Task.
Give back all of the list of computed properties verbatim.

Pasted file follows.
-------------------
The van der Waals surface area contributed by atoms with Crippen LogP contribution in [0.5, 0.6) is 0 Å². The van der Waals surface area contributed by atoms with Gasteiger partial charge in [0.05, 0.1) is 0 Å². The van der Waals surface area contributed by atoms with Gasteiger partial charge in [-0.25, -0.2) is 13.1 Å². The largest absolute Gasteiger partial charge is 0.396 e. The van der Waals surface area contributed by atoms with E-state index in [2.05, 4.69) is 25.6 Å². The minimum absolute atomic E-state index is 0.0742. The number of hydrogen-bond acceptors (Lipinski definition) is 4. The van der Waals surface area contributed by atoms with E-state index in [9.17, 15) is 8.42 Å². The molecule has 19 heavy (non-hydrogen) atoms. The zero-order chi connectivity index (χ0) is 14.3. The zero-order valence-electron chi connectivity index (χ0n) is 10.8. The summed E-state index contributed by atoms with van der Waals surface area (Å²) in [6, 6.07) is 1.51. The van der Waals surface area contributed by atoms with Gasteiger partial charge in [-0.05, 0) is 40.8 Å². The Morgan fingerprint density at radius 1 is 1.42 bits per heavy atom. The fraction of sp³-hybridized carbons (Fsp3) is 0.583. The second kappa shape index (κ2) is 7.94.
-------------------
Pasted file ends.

The van der Waals surface area contributed by atoms with Crippen LogP contribution in [0.5, 0.6) is 0 Å². The van der Waals surface area contributed by atoms with Gasteiger partial charge in [0.05, 0.1) is 0 Å². The van der Waals surface area contributed by atoms with Gasteiger partial charge in [-0.25, -0.2) is 13.1 Å². The largest absolute Gasteiger partial charge is 0.396 e. The van der Waals surface area contributed by atoms with E-state index in [2.05, 4.69) is 25.6 Å². The minimum absolute atomic E-state index is 0.0742. The number of hydrogen-bond acceptors (Lipinski definition) is 4. The van der Waals surface area contributed by atoms with E-state index in [9.17, 15) is 8.42 Å². The molecule has 19 heavy (non-hydrogen) atoms. The zero-order chi connectivity index (χ0) is 14.3. The zero-order valence-electron chi connectivity index (χ0n) is 10.8. The summed E-state index contributed by atoms with van der Waals surface area (Å²) in [6, 6.07) is 1.51. The van der Waals surface area contributed by atoms with Gasteiger partial charge in [-0.05, 0) is 40.8 Å². The Morgan fingerprint density at radius 1 is 1.42 bits per heavy atom. The fraction of sp³-hybridized carbons (Fsp3) is 0.583. The second kappa shape index (κ2) is 7.94.